Devonport-based amphibious assault ship HMS Albion has left Plymouth for the Mediterranean.
The ship is taking part in exercise Operation Cougar which the Ministry of Defence (MoD) says has been planned for the past two years.
HMS Sutherland and troops from 40 Commando Royal Marines are also leaving as part of the same deployment.
The MoD denied it was linked to the situation in Libya, but said the ships could provide humanitarian relief.
The Devonport ships taking part in Operation Cougar are expected to be away for six months.
Families gathered at the traditional collecting place of Devil's Point in Plymouth to wave farewell to the crew as HMS Albion sailed out of Devonport.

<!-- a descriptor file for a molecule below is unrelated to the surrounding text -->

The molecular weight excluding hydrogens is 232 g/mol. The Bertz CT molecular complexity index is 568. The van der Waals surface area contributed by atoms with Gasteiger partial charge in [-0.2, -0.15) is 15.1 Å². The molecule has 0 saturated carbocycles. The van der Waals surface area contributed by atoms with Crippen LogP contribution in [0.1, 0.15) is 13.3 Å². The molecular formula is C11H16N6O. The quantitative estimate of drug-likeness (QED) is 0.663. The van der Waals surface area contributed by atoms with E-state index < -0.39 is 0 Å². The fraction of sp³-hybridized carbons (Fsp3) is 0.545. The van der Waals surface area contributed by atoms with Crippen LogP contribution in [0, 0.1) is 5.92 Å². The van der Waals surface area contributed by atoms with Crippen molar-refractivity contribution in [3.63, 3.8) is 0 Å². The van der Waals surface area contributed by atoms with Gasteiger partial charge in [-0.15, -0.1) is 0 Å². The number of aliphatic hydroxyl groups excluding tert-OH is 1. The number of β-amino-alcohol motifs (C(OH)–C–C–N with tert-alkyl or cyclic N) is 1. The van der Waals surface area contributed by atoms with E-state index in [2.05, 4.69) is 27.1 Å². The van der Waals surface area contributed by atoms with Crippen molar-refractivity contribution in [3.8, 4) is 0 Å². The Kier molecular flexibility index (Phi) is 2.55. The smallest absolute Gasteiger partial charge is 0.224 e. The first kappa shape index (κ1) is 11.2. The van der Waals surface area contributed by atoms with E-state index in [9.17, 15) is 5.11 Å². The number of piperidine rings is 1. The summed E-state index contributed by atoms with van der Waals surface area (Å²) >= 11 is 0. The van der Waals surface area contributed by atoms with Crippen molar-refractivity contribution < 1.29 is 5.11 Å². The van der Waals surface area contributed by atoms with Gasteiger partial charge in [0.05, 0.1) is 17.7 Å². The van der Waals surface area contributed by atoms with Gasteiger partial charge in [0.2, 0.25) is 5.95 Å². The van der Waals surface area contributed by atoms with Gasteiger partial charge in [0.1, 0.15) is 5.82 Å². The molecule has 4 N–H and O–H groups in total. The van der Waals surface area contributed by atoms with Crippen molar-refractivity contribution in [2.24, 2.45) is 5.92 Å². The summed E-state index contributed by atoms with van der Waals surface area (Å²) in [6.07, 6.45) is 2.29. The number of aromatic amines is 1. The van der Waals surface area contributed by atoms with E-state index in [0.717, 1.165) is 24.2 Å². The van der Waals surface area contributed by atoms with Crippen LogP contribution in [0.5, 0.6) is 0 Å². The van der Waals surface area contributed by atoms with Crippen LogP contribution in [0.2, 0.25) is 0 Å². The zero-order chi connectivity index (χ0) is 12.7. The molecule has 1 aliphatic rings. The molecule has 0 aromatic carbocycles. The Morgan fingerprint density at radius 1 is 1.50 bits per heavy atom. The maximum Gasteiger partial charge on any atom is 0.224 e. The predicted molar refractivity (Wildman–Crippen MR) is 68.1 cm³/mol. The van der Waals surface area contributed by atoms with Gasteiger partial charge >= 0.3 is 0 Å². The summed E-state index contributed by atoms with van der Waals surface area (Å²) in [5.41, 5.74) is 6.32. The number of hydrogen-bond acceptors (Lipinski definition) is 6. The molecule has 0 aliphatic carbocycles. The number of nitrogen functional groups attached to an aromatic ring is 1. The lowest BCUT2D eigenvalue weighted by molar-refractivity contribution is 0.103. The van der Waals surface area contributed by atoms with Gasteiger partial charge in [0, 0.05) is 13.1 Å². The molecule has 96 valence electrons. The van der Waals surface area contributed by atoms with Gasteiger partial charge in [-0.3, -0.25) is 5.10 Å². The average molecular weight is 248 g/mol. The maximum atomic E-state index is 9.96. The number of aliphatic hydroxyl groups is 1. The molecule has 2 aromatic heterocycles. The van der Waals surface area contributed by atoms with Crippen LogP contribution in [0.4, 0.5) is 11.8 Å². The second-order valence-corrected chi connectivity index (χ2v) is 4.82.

The MoD said the newly-formed Response Force Task Group (RFTG) would be taking part in multi-national amphibious exercises in the Mediterranean and later in the Indian Ocean.
HMS Albion, Type 23 frigate HMS Sutherland, and the Royal Fleet Auxiliary Cardigan Bay were sailing as the lead element of the RFTG, which is held at "very high readiness" to respond to "unexpected global events".
HMS Albion, a landing platform dock capable of carrying more than 600 people, left Devonport just after 0800 BST.
Task group commander, Cmdr John Kingwell, said: "Cougar 11 is an important opportunity to develop international inter-operability and build long-term defence relationships, and for the RFTG to demonstrate operational contingent capability."